World Bulletin / News Desk
The Saudi-led coalition's easing of its blockade on famine-threatened Yemen is "a step in the right direction" but does not go far enough, the European Union and United Nations said.
On Wednesday, it reopened the southern port of Aden, controlled by coalition-backed government forces, and the Wadea crossing on the Saudi-Yemeni border was reopened the next day.
The EU's commissioner for humanitarian aid and crisis management, Christos Stylianides, said Saturday that more steps were needed.
"Initial measures to resume operations in Aden port and to open Wadea border crossing are a step in the right direction," he said.
"The EU urges the coalition to ensure the immediate resumption of the UN's flights and activities in the ports of Hodeida and Saleef and the opening of land borders for humanitarian relief and basic commercial commodities," he said.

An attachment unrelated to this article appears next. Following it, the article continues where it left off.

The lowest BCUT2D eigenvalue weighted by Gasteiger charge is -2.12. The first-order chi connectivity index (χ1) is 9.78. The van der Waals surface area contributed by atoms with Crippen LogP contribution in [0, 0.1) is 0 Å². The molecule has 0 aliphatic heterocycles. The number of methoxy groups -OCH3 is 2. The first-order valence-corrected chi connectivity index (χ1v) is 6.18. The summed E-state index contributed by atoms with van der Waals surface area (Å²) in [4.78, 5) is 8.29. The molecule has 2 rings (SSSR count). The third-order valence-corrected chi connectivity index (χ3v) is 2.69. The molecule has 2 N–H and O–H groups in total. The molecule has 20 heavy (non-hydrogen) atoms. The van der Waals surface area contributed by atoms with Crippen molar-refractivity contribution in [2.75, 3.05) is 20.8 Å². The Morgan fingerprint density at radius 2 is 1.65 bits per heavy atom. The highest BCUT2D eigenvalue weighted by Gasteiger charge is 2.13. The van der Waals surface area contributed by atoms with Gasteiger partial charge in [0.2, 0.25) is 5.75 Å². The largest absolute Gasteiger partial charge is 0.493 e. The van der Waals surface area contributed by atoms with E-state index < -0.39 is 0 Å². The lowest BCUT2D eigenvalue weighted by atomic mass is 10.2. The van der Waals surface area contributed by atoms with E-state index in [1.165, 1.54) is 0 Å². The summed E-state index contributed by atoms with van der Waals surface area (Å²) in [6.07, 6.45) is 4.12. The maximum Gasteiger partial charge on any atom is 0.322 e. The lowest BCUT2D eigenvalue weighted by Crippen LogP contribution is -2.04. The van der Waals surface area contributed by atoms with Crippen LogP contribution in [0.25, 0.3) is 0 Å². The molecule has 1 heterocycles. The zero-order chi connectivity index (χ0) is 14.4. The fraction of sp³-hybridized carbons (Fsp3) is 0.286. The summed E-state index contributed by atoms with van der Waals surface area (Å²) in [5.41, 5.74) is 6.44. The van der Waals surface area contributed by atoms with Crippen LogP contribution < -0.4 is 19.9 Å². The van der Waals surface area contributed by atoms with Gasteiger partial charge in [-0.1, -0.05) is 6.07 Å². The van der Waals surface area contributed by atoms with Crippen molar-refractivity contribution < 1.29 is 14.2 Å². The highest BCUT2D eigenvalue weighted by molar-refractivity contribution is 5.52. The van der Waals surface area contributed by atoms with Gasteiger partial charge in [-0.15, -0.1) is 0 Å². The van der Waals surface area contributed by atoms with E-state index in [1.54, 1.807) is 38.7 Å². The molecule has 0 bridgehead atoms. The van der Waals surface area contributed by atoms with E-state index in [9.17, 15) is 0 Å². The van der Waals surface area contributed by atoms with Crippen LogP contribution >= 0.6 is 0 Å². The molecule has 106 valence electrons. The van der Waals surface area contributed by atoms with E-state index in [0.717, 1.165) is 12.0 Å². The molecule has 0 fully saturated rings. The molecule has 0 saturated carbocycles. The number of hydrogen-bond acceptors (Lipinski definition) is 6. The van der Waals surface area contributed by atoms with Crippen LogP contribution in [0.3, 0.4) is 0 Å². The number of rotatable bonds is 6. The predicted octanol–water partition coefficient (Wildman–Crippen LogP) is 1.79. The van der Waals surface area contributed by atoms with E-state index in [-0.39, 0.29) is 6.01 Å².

"The delivery of life-saving supplies is critical for the Yemeni population and must be facilitated by all parties to the conflict," Stylianides added.
On Friday, the UN office for the coordination of humanitarian aid, OCHA, said the coalition was still blocking desperately-needed UN aid deliveries to Yemen, despite the reopening of Aden and Wadea.
"Humanitarian movements into Yemen remain blocked," said OCHA spokesman Russell Geekie.
"The reopening of the port in Aden is not enough. We need to see the blockade of all the ports lifted, especially Hodeida, for both humanitarians and for commercial imports."
In a joint statement, the G7 leaders of Britain, Canada, France, Germany, Italy, Japan, and the United States, along with the European Union, said they "are united in rejecting the electoral process" that led to the May 20 ballot.
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